The Propriety of Risk Management

Probable risk has mathematical expression. Wall Street quants give it that expression. They quantify risk and build models like building molecules at the atomic level. Since the process uses the tools of science, the result is described as “objective reality.” Yielding value from the risk is like yielding a product from a recombined, DNA molecule. It just is what it is every time.

Quants build risk models used at the proprietary desks of big banks and insurers, essentially using your money against you. The means to ends is proprietary. It is private property. It is used to gain capital, which accumulates risk (keep in mind the pawn-broker model previously discussed), converting property on demand without risk of liability now. Although being “on demand” suggests property is converted by consent, it is actually coerced (derived) by circumstances that yield “the risk” in a macro dimension, commanded and controlled in a black box called derivatives markets, accumulating (banking) the liability (the propriety of the risk-value) into the future.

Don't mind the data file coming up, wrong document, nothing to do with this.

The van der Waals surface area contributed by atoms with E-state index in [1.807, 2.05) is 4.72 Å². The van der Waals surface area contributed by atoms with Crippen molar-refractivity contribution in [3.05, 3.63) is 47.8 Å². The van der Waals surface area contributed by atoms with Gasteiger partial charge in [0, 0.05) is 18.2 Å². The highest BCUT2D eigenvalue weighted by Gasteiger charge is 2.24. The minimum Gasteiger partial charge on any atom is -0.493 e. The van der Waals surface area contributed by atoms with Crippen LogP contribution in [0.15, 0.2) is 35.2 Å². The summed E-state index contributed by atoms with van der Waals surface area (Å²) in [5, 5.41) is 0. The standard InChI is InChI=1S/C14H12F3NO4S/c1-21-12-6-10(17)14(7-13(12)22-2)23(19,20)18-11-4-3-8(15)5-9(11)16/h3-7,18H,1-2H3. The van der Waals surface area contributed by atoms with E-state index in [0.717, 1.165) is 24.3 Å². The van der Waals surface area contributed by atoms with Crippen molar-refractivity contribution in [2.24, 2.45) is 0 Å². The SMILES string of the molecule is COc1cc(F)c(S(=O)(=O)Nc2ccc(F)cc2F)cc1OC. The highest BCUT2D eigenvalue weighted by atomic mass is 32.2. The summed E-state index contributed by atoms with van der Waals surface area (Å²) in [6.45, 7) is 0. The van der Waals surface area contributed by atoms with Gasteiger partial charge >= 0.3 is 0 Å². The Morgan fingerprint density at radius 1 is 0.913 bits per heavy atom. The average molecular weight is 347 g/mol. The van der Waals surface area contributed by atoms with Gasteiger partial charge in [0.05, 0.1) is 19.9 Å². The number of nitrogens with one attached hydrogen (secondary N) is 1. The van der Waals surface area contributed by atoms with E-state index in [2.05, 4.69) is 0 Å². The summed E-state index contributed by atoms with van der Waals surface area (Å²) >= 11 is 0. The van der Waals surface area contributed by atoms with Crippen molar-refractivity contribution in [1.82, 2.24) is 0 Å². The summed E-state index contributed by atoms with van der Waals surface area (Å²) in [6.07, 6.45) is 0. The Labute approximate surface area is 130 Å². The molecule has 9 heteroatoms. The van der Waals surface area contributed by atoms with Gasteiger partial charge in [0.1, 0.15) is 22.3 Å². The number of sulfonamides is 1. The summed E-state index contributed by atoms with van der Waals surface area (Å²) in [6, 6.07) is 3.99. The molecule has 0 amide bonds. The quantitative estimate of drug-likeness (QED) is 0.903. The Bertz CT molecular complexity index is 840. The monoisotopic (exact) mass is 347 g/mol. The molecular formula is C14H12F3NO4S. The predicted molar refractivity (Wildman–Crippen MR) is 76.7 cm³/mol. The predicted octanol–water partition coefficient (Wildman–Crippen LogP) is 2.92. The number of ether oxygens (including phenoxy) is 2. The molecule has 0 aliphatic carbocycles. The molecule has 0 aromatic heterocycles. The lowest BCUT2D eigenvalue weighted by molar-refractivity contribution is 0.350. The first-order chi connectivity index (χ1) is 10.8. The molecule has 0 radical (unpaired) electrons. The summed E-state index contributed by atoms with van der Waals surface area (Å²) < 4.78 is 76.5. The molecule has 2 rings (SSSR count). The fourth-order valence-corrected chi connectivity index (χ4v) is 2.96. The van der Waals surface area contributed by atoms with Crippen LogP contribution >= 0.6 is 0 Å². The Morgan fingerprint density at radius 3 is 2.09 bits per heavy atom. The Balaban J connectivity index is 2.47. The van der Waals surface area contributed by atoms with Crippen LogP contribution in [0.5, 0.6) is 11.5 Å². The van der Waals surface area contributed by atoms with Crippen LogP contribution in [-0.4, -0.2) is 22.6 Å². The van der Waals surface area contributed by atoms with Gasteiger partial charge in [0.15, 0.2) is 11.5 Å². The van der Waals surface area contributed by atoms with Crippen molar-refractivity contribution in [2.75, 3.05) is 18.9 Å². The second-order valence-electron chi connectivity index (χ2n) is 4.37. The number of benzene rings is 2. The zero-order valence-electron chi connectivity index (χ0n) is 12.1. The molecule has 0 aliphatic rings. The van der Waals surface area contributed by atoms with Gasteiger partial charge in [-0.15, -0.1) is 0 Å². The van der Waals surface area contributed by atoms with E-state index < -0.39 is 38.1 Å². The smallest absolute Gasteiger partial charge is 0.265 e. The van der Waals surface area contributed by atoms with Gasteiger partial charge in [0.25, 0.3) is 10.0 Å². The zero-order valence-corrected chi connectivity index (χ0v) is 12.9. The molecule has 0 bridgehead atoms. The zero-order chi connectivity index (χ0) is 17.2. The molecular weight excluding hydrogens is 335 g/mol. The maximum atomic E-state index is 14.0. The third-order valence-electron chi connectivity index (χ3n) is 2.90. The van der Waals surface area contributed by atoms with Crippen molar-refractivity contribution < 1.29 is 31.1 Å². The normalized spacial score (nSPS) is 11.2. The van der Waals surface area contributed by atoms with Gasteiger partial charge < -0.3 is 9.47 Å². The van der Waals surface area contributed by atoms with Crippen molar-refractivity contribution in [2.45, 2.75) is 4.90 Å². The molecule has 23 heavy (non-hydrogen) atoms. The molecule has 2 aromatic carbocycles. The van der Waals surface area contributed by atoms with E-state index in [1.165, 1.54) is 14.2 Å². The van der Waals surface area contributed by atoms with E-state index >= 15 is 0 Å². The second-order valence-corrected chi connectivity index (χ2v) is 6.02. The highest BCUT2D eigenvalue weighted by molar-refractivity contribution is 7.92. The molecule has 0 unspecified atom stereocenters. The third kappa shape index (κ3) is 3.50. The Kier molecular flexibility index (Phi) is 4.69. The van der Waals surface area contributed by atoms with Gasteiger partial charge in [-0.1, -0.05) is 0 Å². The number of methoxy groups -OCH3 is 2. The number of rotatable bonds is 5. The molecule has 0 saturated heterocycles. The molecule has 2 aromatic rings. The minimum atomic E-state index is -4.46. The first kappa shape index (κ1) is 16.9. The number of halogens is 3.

In derivatives markets, risk is banked in the future to yield value now. The risk commonly associated with owning a home is not as a deliverable commodity, but when its asset value is securitized, for example, the rent can go up while the value of the home goes down to render a risk-value in backwardation.

For the homeowner, to render the value in contango, the home would have to be sold to avoid (hedge) the probable risk and buy it back later. Not very practical unless you own another house, and if you did, it would probably be hocked to pay the rents.

A monster liability has been created. If the monster deliberately runs wild, like Republicans say it will if they don’t get what they want when they want it on demand, the liability is so scary, allowing the probable risk-value to cashier is beyond any sense of propriety.


About griffithlighton

musician-composer, artist, writer, philosopher and political economist (M.A.)
This entry was posted in Political-Economy and Philosophy and tagged , , , , . Bookmark the permalink.

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